With most contingent workforce programs, benchmarking is a great place to start in order to identify savings opportunities. It makes sense. You know a job category in your location averages at a certain amount per hour, and you can compare that with your own spend.
But that won’t work with Cisco. Why? Because 95 percent of our contingent workforce is statement of work. Yes, 95 percent. We process about 6,000 SOWs quarterly and 1,500 job postings.
Statement-of-work contracts are entirely different from standard temp worker categories. The contracts are project-based, dependent on deliverables. So we had to be creative in our efforts to identify savings opportunities.
When we engaged with a managed service provider, we promised our stakeholders a savings of 7 percent. That seemed conservative. From our research, we knew companies saved between 6 percent and 15 percent in general when engaging an MSP. But identifying those savings opportunities was a journey.
Our supply base was fragmented and huge — we had 2,500 suppliers. We were looking for a more efficient and cost-effective way to get our work done as well as to pare down our supplier pool. In the course of many conversations and meetings, we realized our suppliers had suggestions on how we could work better.
Some of our preferred suppliers came back with multiple proposals on improving processes and becoming more efficient. We executed on hundreds of these — ranging from what could be done in the cloud to what the supplier could take off our hands because it was the expert.
This process led to our adoption of the supplier specialization route. When a supplier says it’s costing us $1 million for a particular project or process, and they would do it for $600,000 or less guaranteed for the next three years, we listen.
Specialization. Here’s how it works. An information technology project, for example, might require people who can do product development, quality assurance and then its release to production. Each of those steps might have several SOWs, all engaged on an individual basis. That’s a lot of resources to manage, even for project-based work. With supplier specialization, the supplier takes on the entire product development end to end.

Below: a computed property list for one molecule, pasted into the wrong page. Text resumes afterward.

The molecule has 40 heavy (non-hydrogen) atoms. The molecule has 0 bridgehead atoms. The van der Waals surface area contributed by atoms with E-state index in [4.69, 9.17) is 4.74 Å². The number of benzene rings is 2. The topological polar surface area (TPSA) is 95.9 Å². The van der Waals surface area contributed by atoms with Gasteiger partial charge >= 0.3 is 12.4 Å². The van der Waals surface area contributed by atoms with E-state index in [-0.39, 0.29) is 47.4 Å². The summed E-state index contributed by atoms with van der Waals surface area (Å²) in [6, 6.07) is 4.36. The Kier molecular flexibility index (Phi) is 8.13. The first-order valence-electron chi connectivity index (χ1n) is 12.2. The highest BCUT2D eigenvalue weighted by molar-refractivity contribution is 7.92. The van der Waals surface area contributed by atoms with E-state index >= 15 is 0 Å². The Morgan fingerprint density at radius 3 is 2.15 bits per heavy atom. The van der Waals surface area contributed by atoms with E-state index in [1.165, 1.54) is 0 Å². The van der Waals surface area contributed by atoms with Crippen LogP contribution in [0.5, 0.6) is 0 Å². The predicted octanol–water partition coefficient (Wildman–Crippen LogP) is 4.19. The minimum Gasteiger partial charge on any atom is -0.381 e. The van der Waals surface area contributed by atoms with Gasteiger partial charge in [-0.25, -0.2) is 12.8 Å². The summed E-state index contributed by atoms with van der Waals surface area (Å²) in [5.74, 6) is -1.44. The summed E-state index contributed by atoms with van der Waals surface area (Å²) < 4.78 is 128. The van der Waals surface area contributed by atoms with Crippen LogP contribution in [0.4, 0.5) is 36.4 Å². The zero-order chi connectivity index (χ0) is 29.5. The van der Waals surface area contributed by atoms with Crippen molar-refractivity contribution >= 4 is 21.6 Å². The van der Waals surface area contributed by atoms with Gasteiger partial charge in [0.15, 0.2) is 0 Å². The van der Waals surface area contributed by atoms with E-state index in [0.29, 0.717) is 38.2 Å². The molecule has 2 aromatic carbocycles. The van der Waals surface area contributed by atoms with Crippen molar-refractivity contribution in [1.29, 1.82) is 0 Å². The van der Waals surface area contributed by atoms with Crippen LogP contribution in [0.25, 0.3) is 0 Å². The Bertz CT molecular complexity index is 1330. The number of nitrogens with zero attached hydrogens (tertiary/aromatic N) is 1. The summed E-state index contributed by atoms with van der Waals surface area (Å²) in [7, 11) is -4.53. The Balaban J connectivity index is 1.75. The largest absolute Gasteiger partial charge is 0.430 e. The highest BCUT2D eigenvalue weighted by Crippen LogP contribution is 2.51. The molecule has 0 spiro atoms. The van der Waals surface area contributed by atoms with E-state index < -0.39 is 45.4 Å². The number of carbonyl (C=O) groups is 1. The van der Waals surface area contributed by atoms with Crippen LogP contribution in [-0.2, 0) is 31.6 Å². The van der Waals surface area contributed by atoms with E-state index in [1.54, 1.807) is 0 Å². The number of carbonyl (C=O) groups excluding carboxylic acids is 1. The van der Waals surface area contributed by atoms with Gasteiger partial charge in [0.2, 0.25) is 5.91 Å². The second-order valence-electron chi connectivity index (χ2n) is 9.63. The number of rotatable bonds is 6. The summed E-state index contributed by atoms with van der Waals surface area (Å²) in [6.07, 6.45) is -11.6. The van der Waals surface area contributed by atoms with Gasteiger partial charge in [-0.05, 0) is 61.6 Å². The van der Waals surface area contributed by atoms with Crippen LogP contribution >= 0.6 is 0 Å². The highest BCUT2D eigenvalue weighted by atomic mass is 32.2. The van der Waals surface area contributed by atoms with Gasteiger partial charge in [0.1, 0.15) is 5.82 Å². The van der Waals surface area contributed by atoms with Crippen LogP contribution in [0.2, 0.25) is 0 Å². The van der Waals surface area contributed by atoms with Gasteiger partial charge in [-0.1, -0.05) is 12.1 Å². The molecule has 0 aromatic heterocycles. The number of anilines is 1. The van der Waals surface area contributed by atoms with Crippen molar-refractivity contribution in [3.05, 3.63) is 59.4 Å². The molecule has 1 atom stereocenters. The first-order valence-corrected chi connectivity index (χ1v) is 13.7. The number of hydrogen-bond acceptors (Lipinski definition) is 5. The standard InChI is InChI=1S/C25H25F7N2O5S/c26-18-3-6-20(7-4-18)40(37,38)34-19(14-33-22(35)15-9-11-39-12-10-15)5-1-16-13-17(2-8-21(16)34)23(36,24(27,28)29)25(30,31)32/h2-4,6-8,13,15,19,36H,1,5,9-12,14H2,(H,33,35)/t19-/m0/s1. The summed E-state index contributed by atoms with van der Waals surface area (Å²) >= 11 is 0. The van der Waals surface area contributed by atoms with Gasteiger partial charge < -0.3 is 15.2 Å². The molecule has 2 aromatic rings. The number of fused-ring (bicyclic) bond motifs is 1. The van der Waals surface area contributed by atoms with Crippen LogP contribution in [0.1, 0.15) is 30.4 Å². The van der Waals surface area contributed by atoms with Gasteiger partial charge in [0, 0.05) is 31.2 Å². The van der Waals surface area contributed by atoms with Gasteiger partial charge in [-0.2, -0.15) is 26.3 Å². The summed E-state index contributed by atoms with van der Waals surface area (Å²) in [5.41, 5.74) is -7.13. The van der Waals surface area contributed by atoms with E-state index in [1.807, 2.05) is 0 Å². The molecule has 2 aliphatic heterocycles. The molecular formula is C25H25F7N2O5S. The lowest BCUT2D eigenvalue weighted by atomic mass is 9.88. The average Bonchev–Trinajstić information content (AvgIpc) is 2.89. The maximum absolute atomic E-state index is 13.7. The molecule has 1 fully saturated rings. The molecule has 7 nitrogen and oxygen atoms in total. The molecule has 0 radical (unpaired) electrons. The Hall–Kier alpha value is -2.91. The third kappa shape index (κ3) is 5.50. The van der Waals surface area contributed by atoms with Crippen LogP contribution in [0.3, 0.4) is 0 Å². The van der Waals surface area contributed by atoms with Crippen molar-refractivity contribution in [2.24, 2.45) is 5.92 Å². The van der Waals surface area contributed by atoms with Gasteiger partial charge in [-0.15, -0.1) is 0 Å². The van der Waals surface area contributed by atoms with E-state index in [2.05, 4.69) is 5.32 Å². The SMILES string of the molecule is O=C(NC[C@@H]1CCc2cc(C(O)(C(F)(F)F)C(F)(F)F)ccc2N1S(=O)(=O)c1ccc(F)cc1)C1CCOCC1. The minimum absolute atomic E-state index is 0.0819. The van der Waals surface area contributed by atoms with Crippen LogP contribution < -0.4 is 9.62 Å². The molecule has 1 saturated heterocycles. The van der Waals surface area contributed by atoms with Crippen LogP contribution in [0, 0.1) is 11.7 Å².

Internally, we focus solely on the service level agreements and key performance indicators as outlined in the contract, while the supplier has the day-to-day management of its resources.
This means we are resource agnostic. The only resources that are of importance to us are the top-level ones — senior management or the resources responsible for the governance of the activity.
The benefits are clear. Because the supplier is specialized, it has all the resources at hand to get the job done. There is a system in place for knowledge transfer and one for documentation. Should the supplier have attrition, it can replace the worker easily and seamlessly to us. The supplier has the opportunity to dig deeper into the project and communicate that data to our knowledge group, in turn providing better value to us.
In fact, we actually have found that this system has reduced attrition among our suppliers’ resources, because the resulting structure provides a clear view of how their career can progress. These workers gain in expertise, are accountable and own the project. That benefits the supplier, reduces recruiting and training costs. Cisco benefits, of course, with this retained knowledge and the fact that it triggers innovation that then improves the entire ecosystem.
This isn’t an option for everyone, but Cisco has found it a useful system for more than just IT work. We’ve got specialist suppliers for finance, marketing — you name it. We do still have a handful of traditional agency temps, but we believe this is the way of the future for Cisco.
With the world of work becoming more global in nature, specializing is sure to gain traction. Take a look at your supplier pool. Invite their suggestions. You might be surprised at what they come up with.
This post first appeared in Contingent Workforce Strategies 3.0, June 18, 2014.